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23 Mar 2016

Push for tougher rules on drunk driving with Noah’s Law

As the House of Delegates prepares to vote on a measure that would place ignition interlocks in the cars of all convicted drunken drivers in Maryland, advocates for the measure on Thursday called on legislators not to weaken the bill.

Named Noah’s Law after a Montgomery County police officer who was struck and killed by a drunken driver in December, the legislation passed unanimously out of the House Judiciary committee last week.

It would expand the required use of ignition interlocks — devices that prevent a car from starting if its driver registers a blood alcohol content higher than the legal limit of .08 — to all people who are convicted of driving under the influence. Current law requires only repeat offenders and “super drunks,” those who register .15 or higher on a Breathalyzer test, to use the devices.

But the committee added several pages of amendments that supporters say dilute the bill’s impact. One of the biggest changes would allow suspected drunken drivers to opt out of the ignition interlock requirement by refusing to take a Breathalyzer test. Instead, their license would be suspended. Amendments also reduce the period that first-time offenders have to use the ignition interlock and put travel restrictions on people whose cars have the device.

“The amendments passed clearly weaken the law,” said Sen. Jamie Raskin, D-Montgomery County, the bill’s sponsor in the Senate. He and Del. Ben Kramer, D-Montgomery County, the House sponsor, have backed similar bills since 2009.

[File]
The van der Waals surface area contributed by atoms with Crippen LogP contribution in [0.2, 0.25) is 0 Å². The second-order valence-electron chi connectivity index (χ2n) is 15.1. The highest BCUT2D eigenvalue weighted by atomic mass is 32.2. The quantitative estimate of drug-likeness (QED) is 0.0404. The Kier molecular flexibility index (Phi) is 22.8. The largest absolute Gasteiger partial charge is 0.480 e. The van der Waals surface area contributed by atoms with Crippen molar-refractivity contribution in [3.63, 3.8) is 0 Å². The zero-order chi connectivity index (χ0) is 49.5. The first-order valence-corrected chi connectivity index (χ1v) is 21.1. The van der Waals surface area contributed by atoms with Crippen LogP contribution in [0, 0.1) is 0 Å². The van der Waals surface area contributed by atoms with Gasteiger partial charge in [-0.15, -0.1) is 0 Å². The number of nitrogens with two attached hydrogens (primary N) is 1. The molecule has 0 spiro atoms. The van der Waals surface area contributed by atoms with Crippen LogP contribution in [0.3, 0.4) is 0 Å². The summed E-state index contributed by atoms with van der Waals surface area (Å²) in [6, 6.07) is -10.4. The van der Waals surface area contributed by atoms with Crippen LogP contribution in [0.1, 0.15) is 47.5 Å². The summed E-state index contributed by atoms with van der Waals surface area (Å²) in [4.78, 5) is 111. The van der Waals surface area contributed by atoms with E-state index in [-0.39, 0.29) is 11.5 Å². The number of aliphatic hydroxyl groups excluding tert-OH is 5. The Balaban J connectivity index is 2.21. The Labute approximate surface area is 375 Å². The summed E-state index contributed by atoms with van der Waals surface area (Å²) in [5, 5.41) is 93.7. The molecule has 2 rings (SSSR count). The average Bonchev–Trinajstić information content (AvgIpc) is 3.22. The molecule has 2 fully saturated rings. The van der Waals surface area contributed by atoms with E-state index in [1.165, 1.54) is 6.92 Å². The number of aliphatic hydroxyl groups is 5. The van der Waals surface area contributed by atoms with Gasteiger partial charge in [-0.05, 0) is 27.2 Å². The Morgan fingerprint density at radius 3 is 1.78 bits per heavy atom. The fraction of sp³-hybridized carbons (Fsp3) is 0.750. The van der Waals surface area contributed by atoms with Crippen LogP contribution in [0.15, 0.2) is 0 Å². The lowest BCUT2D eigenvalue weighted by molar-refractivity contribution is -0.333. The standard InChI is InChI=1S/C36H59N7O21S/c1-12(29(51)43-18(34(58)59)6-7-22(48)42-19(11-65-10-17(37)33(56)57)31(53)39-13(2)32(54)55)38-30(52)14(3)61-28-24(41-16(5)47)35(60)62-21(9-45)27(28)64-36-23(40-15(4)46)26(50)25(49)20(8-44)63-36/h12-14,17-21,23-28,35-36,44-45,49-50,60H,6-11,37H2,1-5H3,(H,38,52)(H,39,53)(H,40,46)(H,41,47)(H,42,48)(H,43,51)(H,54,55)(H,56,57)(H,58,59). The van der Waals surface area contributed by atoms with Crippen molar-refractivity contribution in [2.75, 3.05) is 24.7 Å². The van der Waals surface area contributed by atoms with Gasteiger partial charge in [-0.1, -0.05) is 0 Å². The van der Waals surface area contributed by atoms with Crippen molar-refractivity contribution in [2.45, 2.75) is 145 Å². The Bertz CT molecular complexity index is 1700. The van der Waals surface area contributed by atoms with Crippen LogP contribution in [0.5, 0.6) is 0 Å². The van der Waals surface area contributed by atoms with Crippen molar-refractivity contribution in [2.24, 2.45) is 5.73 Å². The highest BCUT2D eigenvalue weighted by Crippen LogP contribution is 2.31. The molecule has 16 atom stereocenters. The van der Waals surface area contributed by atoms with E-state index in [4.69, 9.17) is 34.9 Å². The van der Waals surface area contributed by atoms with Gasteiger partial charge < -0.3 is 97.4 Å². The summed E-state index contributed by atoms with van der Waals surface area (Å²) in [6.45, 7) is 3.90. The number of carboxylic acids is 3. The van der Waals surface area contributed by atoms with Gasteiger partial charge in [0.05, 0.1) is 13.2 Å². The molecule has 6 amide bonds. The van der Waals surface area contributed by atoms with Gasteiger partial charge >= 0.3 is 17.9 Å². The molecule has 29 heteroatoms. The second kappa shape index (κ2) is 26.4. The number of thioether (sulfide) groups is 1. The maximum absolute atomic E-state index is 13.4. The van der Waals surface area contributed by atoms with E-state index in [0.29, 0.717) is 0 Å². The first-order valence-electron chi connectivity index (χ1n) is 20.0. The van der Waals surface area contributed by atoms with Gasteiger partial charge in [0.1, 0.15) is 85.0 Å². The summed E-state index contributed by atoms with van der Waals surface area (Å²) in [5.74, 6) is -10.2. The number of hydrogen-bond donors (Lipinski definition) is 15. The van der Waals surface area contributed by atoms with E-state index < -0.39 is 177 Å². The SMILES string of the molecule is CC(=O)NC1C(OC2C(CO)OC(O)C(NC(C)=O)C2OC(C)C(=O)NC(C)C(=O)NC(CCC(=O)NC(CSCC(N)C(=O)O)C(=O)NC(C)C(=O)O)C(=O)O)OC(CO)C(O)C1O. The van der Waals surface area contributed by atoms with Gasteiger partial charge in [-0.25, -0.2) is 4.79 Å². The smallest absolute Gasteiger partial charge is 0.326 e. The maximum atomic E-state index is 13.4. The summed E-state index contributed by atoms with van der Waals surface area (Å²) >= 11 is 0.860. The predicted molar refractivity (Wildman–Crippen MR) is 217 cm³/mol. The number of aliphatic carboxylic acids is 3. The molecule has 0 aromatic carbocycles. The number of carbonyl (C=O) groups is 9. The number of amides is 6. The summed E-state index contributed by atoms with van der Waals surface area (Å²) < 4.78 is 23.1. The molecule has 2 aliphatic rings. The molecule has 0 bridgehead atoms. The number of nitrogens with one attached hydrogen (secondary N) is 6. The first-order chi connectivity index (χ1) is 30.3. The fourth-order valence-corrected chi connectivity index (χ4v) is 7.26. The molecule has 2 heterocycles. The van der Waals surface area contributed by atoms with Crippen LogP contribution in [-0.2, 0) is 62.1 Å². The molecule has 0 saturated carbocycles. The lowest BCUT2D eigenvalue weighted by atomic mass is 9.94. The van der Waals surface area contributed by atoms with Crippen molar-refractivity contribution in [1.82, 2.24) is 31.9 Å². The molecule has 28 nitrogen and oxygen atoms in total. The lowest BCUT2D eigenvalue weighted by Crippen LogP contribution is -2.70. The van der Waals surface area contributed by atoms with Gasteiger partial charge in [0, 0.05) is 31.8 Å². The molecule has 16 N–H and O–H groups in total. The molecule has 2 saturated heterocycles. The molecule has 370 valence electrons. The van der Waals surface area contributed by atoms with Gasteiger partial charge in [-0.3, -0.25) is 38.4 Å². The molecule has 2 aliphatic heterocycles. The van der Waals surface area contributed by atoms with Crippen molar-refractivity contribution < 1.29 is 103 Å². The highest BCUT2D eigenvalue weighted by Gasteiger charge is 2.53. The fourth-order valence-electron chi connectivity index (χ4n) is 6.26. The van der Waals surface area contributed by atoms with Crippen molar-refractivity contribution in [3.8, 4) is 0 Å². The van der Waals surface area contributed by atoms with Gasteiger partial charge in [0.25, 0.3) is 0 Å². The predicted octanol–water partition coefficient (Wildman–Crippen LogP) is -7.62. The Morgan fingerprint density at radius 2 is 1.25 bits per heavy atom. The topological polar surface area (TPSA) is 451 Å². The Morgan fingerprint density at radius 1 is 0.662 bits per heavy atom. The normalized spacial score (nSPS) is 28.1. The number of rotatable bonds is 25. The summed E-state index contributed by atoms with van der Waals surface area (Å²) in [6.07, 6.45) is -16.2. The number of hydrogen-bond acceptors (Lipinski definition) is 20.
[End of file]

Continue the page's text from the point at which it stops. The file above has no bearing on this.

The issue is personal for Raskin, whose cousin was killed in a crash in Florida. He plans to push for a stricter bill in the Senate, which heard testimony on Noah’s Law Thursday afternoon.

“We need to go all the way this year,” Raskin said. “This would not be Annapolis without drama, but we are going to pass a tough, comprehensive bill.”

Noah’s Law has the support of Gov. Larry Hogan and Senate President Mike Miller.

“Expending mandatory ignition interlocks to drunken driving offenders in Maryland sends a strong message that we cannot and will not allow impaired drivers on the road to put the lives of other motorists at risk,” Hogan wrote in a March 9 letter in favor of the bill.

As the House of Delegates prepares to vote on a measure that would place ignition interlocks in the cars of all convicted drunken drivers in Maryland, advocates for the measure on Thursday called on legislators not to weaken the bill.

Named Noah’s Law after a Montgomery County police officer who was struck and killed by a drunken driver in December, the legislation passed unanimously out of the House Judiciary committee last week.

Read the rest here: http://bit.ly/1SigAFZ

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